Girls also have limited options for feminine hygiene products and may have to use “traditional” methods such as cloths, papers or leaves, or use products for longer than recommended which can be uncomfortable and allow leakage onto clothes as well as lead to serious medical complications. Where various options do exist, they are often cost prohibitive, so families have to prioritize their spending on food and other essentials.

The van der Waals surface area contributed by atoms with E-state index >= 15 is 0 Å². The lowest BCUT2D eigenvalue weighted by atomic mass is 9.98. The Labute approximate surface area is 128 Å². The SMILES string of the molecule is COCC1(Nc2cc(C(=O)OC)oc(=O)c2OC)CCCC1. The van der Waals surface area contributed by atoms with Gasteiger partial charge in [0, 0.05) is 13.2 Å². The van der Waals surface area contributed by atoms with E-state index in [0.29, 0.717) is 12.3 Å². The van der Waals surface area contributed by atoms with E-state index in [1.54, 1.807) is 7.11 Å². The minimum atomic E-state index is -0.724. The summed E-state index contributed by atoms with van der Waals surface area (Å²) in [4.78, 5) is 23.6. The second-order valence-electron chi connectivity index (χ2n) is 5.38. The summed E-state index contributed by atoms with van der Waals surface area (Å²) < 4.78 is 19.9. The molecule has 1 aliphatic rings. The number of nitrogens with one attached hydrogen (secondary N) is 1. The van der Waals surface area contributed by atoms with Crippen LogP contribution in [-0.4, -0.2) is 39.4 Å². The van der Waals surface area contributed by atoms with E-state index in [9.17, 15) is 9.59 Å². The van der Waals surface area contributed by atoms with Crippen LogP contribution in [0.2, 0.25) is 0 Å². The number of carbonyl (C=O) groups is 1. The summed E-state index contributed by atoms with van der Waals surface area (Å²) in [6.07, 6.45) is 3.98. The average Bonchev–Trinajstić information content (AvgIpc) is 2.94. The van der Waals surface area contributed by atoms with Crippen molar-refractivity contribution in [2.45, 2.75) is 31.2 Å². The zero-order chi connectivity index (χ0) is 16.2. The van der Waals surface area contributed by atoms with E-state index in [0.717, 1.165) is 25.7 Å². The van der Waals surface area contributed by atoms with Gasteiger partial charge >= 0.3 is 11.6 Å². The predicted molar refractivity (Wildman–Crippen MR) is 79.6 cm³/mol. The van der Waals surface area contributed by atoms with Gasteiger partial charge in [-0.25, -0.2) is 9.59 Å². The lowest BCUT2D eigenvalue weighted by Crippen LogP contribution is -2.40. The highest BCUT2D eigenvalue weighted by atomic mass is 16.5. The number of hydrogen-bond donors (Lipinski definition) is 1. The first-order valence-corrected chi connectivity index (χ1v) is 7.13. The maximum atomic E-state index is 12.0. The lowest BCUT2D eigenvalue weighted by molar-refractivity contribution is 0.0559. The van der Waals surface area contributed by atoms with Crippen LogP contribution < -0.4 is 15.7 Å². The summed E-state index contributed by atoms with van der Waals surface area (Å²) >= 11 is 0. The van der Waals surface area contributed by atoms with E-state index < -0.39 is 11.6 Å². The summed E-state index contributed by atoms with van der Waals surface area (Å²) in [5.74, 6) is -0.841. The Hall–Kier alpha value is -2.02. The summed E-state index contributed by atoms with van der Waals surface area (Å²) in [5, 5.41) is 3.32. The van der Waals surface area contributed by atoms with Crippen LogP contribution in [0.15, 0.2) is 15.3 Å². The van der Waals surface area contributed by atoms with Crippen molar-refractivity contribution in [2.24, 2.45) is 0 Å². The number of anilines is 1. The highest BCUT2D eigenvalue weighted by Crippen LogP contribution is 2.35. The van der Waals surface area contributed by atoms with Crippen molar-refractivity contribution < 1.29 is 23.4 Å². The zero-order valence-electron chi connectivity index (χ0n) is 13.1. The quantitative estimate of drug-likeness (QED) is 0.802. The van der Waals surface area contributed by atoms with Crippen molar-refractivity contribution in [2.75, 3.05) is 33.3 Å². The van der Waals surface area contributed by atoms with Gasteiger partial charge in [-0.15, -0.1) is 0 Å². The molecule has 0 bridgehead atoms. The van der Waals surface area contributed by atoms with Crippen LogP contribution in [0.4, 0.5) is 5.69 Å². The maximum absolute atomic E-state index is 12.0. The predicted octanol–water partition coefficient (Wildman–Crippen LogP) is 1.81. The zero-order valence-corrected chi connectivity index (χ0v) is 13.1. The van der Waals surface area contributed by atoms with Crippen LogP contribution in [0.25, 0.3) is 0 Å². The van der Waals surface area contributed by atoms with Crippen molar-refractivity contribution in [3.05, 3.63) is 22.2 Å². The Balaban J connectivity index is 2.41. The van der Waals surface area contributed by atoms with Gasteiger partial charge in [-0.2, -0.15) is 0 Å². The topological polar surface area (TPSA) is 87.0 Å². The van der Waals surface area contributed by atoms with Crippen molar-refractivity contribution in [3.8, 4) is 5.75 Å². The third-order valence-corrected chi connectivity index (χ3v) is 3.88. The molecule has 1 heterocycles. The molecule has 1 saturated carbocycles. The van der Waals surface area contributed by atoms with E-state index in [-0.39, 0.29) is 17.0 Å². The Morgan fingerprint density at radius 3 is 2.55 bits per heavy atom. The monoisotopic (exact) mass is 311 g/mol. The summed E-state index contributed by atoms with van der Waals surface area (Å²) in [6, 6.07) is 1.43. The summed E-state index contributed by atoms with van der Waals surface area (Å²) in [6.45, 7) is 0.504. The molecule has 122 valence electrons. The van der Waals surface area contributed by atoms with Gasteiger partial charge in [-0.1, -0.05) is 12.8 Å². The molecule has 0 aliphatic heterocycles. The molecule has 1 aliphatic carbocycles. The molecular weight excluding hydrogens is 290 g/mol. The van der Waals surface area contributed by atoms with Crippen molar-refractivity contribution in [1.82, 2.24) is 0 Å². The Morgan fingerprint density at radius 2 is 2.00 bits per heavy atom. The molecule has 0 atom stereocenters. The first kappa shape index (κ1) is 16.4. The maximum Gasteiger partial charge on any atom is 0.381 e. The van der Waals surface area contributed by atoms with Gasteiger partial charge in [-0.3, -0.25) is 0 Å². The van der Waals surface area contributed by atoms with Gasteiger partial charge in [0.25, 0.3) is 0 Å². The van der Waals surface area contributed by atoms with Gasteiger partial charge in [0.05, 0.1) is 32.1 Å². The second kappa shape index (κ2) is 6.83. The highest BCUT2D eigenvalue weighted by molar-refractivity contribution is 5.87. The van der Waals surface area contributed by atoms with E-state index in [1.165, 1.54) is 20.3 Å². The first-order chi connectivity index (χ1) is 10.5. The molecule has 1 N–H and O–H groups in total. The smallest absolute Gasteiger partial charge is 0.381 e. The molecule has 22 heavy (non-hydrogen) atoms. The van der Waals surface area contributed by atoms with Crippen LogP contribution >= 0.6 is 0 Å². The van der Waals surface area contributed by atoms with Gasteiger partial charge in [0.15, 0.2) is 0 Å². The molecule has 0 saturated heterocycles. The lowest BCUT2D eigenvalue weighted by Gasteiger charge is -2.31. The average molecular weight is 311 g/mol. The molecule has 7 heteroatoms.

These challenges lead to more serious issues such as reproductive diseases caused by poor menstrual hygiene, and contribute to school absenteeism. According to the United Nations Children’s Fund, one in ten African girls do not attend school during menstruation. In addition, girls may refrain from participating in physical activities and have a lower level of confidence.